Learning Set Mediation

The purpose of this guide is to support tutors in resolving conflicts within Learning Sets through Interpersonal Small Group Mediation strategies.

The Purpose of Learning Set Mediation:
Learning Set’s are dynamic group structures designed to engineer and facilitate both learning and social relationships. The three principles of:
1: 6 in number;
2: Heterogeneous in character (diversely mixed);
3: Sustained overtime;
have the potential to either enable high functioning learning and social relationships or low functioning learning and social relationships. To enable the desired outcome of the Learning Set relationships must be nurtured by all 7 members of the Learning Set; the 6 students and the 1 tutor.

As with any group, problems and issues concerning relationships can emerge and if unresolved can evolve into corrosively negative group relations. The key therefore is to enable the successful resolution of substantive, communication and relational problems as they emerge. Vigilance, swift action and mediation on the part of the tutor can enable the group to locate the causes, course and consequences of the problem or issue and with this foster healthier Learning Set relationship.

A Learning Set’s success is in direct correlation with the strength of the Learning Set’s relationship.

The Product of Learning Set Mediation:

The long term goal is to enable students to better negotiate their own solutions to substantive, communication and relational problems. Students need to recognise that the relationship of the group is the responsibility of every member. Through modelling and interventions such as Learning Set Mediation, students can come to be ever more self-regulating, aware of how to negotiate their way through the complexities of learning and social relationships. Within this process the Learning Set’s tutor plays a key role.

Learning Set Mediation involves:

  • Voluntary participation (all members of the Learning Set agree to it)
  • Face-to-face discussions between the parties in conflict facilitated through the tutor as mediator
  • An unbiased mediator who helps those involved to understand each other’s point of view and come to an agreement
  • Equal opportunities for all participants to speak and explain their perspective
  • All relevant information being shared openly by all participants
  • A shared agreement between the parties
  • Revisiting the agreement to ensure application and resolution  


To access the Learning Set Mediation Guide and Toolkit CLICK HERE

Resources to support our research Triads, curated by Richard D

Metacognition – I’m loving reading several books on this topic at the moment. There is some great research based literature out there on memory. Surely when designing a new curriculum this should be an absolute must, looking at interleaving, spacing, working v long term memory testing effect, etc. There is research debunking learning styles etc too. Reading Dan Willingham ‘Why Don’t students like school’ and Brown et al ‘Making it stick’.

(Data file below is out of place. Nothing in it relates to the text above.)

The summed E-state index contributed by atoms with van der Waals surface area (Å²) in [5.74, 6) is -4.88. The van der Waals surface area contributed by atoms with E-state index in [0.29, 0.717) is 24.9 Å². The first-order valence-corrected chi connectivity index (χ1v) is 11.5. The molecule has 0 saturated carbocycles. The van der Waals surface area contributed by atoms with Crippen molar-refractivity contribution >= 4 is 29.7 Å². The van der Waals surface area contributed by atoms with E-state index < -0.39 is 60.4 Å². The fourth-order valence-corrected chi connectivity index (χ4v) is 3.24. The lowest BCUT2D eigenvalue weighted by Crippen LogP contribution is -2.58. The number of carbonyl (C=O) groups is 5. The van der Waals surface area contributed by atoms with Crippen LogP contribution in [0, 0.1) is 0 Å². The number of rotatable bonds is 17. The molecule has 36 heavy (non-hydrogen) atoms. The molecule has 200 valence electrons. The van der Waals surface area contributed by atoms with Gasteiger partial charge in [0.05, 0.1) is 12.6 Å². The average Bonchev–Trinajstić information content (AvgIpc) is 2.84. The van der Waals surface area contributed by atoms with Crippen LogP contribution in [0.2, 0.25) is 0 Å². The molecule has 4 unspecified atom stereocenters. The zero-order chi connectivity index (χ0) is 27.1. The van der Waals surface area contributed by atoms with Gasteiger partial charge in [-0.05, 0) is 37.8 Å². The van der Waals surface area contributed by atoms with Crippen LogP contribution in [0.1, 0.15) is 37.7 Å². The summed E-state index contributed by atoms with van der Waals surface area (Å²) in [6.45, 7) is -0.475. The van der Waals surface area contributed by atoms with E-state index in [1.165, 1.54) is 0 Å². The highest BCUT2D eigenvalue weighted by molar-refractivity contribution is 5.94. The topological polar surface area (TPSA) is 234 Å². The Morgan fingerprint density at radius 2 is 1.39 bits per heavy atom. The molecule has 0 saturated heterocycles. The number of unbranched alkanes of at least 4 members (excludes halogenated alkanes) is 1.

Alex Quigley’s posts here;
Joe Kirby; (I dont agree with him on most things but the cognitive science stuff is interesting)

Pragmatic rehearsal – i’d argue that this is the nuts and bolts of good teaching, what we need to do to be effective. I’m a fan of Doug Lemov’s and Uncommon Schools ‘Teach Like a Champion’ and would argue all NQT’s should study it, I wish id had this book in my first year of teaching. Basic techniques like SLANT – sit up, listen, ask questions, nod and track the speaker. Generally behaviour for learning could that fit in here? Tom Bennet is a blogger who is an expert in this area. Maybe some of the work of Dweck on growth mindset, grit and the power of ‘not yet’ underpins some of the other research triads. https://www.youtube.com/watch?v=J-swZaKN2Ic. I have her mindset book.
Dylan Wiliam and classic authors
Tom Sherrington covers the basics of good teaching well;
Pedagogical content knowledge
Subject specific journals e.g. Geographical association good research

Feedback – There are a ton of blogs on feedback. I would say that it is all about building a culture and its beyond the traditional peer assessment models. If this group have not seen this video they must – it will change the way feedback is percieved; Also Ron Bergers book ‘An Ethic of Excellence’ is a MUST read for all teachers in my opinion – a culture of critique. https://www.youtube.com/watch?v=hqh1MRWZjms http://reflectionsofmyteaching.blogspot.co.uk/search/label/PBL?m=0
I think feedback is all about impact and being sensible with workload and the amount given.
Here are a few blogs on feedback;
David Didau’s book ‘The secret of literacy’ is simply awesome.
Doug Lemovs ‘Dot rounds’ are an easy an effective form of feedback I would have on my list of strategies teachers must use
Harry Fletcher-Wood

Authentic challenge – The work of High Tech High and REAL projects, website such as edutopia, Buck Institute of education etc could support in the implementation of projects. Potential to disseminate research to the Innovation Unit. Some great pbl blogs;
Science – Darren Mead http://pedagogicalpurposes.blogspot.co.uk/
Books such as the ‘Hidden Lives of Learners’ by Nutthal – brilliant book!
Various organisations e.g. RSA, Expeditionary learning schools.

Read ‘An Ethic of Excellence’ as a starting point. Build a culture of enquiry in the classroom

Hinge questions;
Standards based grading etc interesting, nice book by Berger et al on this.
Measuring progress;
Demonstrating -passage presentations and portfolios- see Berger’s assessment book I have